The Renewing Sun

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K'inich Ajaw

Despite the Maya civilization's obsessions with timekeeping and astronomy, the sun itself received very little worship. Whenever the sun was presented as a god, he was often portrayed with a shark tooth jutting from his upper jaw and large eyes flaring into a petal ring, the latter inspiring the name K'inich Ajaw, the 'Sun-Eye Lord.' Many Maya kings likened themselves to the sun, which became rejuvenated as it rose each morning.

National Museum of Anthropology and History


The Aztecs had vivid myths about the sun’s origins and purposes. Much like the Aztecs themselves, the sun emerged from lowly origins and vigorous sacrifice. The crippled, postulate god Nanahuatzin cast himself into a bonfire and became the brilliant sun to light the earth. Tonatiuh is Nahuatl for 'Goes Along Radiating,' from the verb tona which describes the sun as both bright and hot. This ceramic brings out the sun god's intense warm hues, which focus on ochre and gold. The sun's triangular rays point outward along the yellow circle surrounding him.

National Museum of Anthropology


Sacrifice was a fundament of Aztec religion because it kept the gods fed and alive to maintain the cosmos. They could thus justify their conquest of other nations because they were civilizing the world and also sustaining the natural order. Every 52 years the universe reached a precarious threshold when the sun risked getting extinguished. To prevent this the Aztecs held a major ceremony that included "tying" the past 52 years together, each as a stick into a full bundle. The Aztec priests would then burn the 52 sticks to conclude the cycle and pray for the renewal of the sun for the next 52 years – until the time to renew the sun again. This stone sculpture features the bound sticks representing the years and the year of Two Reed, the year reserved for this great occasion.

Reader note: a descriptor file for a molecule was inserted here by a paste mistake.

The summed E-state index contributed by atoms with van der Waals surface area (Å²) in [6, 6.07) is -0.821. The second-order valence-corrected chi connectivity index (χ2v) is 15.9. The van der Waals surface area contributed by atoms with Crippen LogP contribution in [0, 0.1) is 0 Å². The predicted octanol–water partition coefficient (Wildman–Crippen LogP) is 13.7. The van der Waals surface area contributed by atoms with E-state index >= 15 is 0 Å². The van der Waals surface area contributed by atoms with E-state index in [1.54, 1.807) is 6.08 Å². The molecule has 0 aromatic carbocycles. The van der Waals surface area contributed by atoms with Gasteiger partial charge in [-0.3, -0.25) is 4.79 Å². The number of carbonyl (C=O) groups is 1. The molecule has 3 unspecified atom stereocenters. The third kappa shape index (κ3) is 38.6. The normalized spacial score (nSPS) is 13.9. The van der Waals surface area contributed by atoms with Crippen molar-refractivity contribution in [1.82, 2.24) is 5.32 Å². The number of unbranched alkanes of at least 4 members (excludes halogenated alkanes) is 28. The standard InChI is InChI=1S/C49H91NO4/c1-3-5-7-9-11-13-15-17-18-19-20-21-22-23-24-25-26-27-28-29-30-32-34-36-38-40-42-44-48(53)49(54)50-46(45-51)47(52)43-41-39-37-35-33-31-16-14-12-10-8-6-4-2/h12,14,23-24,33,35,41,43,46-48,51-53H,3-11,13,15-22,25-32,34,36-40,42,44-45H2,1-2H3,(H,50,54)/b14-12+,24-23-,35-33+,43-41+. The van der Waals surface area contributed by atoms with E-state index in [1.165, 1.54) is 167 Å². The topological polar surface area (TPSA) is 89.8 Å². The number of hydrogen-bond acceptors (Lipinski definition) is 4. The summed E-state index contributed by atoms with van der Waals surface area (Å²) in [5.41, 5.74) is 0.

National Museum of Anthropology

The Year Serpents

The Calendar Stone is not only the most iconic work of Mesoamerican art but also one of the most complex, and parts of its readings remain controversial. Two great Xiuhcoatl Year Serpents run down the perimeter and meet at the bottom of the monument's face. Their monstrous jaws open to expose profile faces of the gods of fire and sun, on left and right, respectively. As their sacrificial blade tongues touch, together they represent the continuity of night and day. Too much of one or the other would endanger life on earth and the order of the cosmos itself, so these two principles required balance.

National Museum of Anthropology and History

The Sun Lord

By the Colonial Period the Zapotecs called the sun Pitao Copichja, god of sun and war. This relief from Oaxaca features the sun god in a halo of rays.
Many Mesoamerican religions compared the sun to a powerful bird: the Aztecs, Cora, and Huichol likened it to an eagle. The Zapotec and (to an extent) the Maya related the macaw’s intense red plumage to the sun, especially during its descent toward the earth. A common belief across the area was that upon its setting the sun entered the underworld. Every night it underwent trials through the spirit worlds yet victoriously returned to the sky by morning, thus renewing itself daily.

Regional Museum of the Cultures of Oaxaca